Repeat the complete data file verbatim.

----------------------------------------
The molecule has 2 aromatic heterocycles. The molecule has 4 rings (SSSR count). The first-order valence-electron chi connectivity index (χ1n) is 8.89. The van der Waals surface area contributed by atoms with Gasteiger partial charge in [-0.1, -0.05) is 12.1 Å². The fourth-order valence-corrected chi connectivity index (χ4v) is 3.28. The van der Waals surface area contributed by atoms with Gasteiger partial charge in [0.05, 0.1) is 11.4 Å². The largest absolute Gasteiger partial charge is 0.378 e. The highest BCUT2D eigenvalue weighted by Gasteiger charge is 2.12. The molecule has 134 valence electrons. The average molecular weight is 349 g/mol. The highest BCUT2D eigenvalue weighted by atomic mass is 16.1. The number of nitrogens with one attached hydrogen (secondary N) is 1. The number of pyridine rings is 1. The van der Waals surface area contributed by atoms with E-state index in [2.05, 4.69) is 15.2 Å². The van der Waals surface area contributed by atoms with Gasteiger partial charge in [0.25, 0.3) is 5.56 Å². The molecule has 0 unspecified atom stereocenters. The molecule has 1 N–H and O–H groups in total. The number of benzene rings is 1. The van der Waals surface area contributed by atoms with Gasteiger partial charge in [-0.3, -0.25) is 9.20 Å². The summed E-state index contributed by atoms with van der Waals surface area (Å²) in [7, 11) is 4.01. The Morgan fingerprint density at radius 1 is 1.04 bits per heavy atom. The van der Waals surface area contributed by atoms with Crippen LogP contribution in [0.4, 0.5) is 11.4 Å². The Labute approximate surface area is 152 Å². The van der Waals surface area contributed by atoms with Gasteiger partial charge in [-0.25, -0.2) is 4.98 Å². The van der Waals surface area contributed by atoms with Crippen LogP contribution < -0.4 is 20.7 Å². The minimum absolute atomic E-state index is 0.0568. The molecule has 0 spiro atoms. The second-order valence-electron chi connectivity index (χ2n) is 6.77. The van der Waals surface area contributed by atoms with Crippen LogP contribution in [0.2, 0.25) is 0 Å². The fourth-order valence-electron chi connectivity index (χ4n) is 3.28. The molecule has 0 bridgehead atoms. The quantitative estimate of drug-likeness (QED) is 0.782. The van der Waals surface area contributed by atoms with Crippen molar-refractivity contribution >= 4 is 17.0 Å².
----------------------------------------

The molecule has 2 aromatic heterocycles. The molecule has 4 rings (SSSR count). The first-order valence-electron chi connectivity index (χ1n) is 8.89. The van der Waals surface area contributed by atoms with Gasteiger partial charge in [-0.1, -0.05) is 12.1 Å². The fourth-order valence-corrected chi connectivity index (χ4v) is 3.28. The van der Waals surface area contributed by atoms with Gasteiger partial charge in [0.05, 0.1) is 11.4 Å². The largest absolute Gasteiger partial charge is 0.378 e. The highest BCUT2D eigenvalue weighted by Gasteiger charge is 2.12. The molecule has 134 valence electrons. The average molecular weight is 349 g/mol. The highest BCUT2D eigenvalue weighted by atomic mass is 16.1. The number of nitrogens with one attached hydrogen (secondary N) is 1. The number of pyridine rings is 1. The van der Waals surface area contributed by atoms with E-state index in [2.05, 4.69) is 15.2 Å². The van der Waals surface area contributed by atoms with Gasteiger partial charge in [0.25, 0.3) is 5.56 Å². The molecule has 0 unspecified atom stereocenters. The molecule has 1 N–H and O–H groups in total. The number of benzene rings is 1. The van der Waals surface area contributed by atoms with Gasteiger partial charge in [-0.3, -0.25) is 9.20 Å². The summed E-state index contributed by atoms with van der Waals surface area (Å²) in [7, 11) is 4.01. The Morgan fingerprint density at radius 1 is 1.04 bits per heavy atom. The van der Waals surface area contributed by atoms with Crippen LogP contribution in [0.4, 0.5) is 11.4 Å². The Labute approximate surface area is 152 Å². The van der Waals surface area contributed by atoms with Gasteiger partial charge in [-0.25, -0.2) is 4.98 Å². The van der Waals surface area contributed by atoms with Crippen LogP contribution < -0.4 is 20.7 Å². The minimum absolute atomic E-state index is 0.0568. The molecule has 0 spiro atoms. The second-order valence-electron chi connectivity index (χ2n) is 6.77. The van der Waals surface area contributed by atoms with Crippen LogP contribution in [0.2, 0.25) is 0 Å². The fourth-order valence-electron chi connectivity index (χ4n) is 3.28. The molecule has 0 bridgehead atoms. The quantitative estimate of drug-likeness (QED) is 0.782. The van der Waals surface area contributed by atoms with Crippen molar-refractivity contribution >= 4 is 17.0 Å².